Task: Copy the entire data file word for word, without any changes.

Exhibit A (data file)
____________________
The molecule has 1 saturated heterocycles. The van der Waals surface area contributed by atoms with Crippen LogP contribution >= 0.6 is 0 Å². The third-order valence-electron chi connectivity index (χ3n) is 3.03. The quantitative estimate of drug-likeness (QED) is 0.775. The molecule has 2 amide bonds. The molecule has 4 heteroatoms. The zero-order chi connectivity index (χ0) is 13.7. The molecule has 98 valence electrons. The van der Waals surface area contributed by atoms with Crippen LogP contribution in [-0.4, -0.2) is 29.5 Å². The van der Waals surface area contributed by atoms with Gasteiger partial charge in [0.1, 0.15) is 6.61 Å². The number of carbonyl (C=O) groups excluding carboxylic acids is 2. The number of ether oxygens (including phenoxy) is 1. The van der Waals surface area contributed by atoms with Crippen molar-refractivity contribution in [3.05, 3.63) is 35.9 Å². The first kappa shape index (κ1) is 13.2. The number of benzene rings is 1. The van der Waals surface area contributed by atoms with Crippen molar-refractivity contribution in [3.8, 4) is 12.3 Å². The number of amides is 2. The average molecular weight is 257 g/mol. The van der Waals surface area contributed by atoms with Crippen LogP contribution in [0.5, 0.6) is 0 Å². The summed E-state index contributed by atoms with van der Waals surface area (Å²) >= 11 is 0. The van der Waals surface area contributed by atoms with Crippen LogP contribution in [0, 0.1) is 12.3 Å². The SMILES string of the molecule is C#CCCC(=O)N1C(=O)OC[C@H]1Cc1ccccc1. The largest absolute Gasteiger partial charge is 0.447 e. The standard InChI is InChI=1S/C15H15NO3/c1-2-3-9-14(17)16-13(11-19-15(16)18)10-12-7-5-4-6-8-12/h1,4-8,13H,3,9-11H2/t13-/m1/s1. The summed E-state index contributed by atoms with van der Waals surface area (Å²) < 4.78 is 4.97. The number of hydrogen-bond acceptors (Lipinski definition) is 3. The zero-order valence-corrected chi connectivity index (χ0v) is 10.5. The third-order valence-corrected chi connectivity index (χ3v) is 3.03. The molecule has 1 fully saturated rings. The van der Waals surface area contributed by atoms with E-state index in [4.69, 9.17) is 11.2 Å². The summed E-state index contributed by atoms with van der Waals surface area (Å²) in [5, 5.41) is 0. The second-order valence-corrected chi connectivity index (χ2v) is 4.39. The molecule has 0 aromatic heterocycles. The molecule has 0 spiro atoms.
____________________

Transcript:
The molecule has 1 saturated heterocycles. The van der Waals surface area contributed by atoms with Crippen LogP contribution >= 0.6 is 0 Å². The third-order valence-electron chi connectivity index (χ3n) is 3.03. The quantitative estimate of drug-likeness (QED) is 0.775. The molecule has 2 amide bonds. The molecule has 4 heteroatoms. The zero-order chi connectivity index (χ0) is 13.7. The molecule has 98 valence electrons. The van der Waals surface area contributed by atoms with Crippen LogP contribution in [-0.4, -0.2) is 29.5 Å². The van der Waals surface area contributed by atoms with Gasteiger partial charge in [0.1, 0.15) is 6.61 Å². The number of carbonyl (C=O) groups excluding carboxylic acids is 2. The number of ether oxygens (including phenoxy) is 1. The van der Waals surface area contributed by atoms with Crippen molar-refractivity contribution in [3.05, 3.63) is 35.9 Å². The first kappa shape index (κ1) is 13.2. The number of benzene rings is 1. The van der Waals surface area contributed by atoms with Crippen molar-refractivity contribution in [3.8, 4) is 12.3 Å². The number of amides is 2. The average molecular weight is 257 g/mol. The van der Waals surface area contributed by atoms with Crippen LogP contribution in [0.5, 0.6) is 0 Å². The summed E-state index contributed by atoms with van der Waals surface area (Å²) >= 11 is 0. The van der Waals surface area contributed by atoms with Crippen LogP contribution in [0, 0.1) is 12.3 Å². The SMILES string of the molecule is C#CCCC(=O)N1C(=O)OC[C@H]1Cc1ccccc1. The largest absolute Gasteiger partial charge is 0.447 e. The standard InChI is InChI=1S/C15H15NO3/c1-2-3-9-14(17)16-13(11-19-15(16)18)10-12-7-5-4-6-8-12/h1,4-8,13H,3,9-11H2/t13-/m1/s1. The summed E-state index contributed by atoms with van der Waals surface area (Å²) < 4.78 is 4.97. The number of hydrogen-bond acceptors (Lipinski definition) is 3. The zero-order valence-corrected chi connectivity index (χ0v) is 10.5. The third-order valence-corrected chi connectivity index (χ3v) is 3.03. The molecule has 1 fully saturated rings. The van der Waals surface area contributed by atoms with E-state index in [4.69, 9.17) is 11.2 Å². The summed E-state index contributed by atoms with van der Waals surface area (Å²) in [5, 5.41) is 0. The second-order valence-corrected chi connectivity index (χ2v) is 4.39. The molecule has 0 aromatic heterocycles. The molecule has 0 spiro atoms.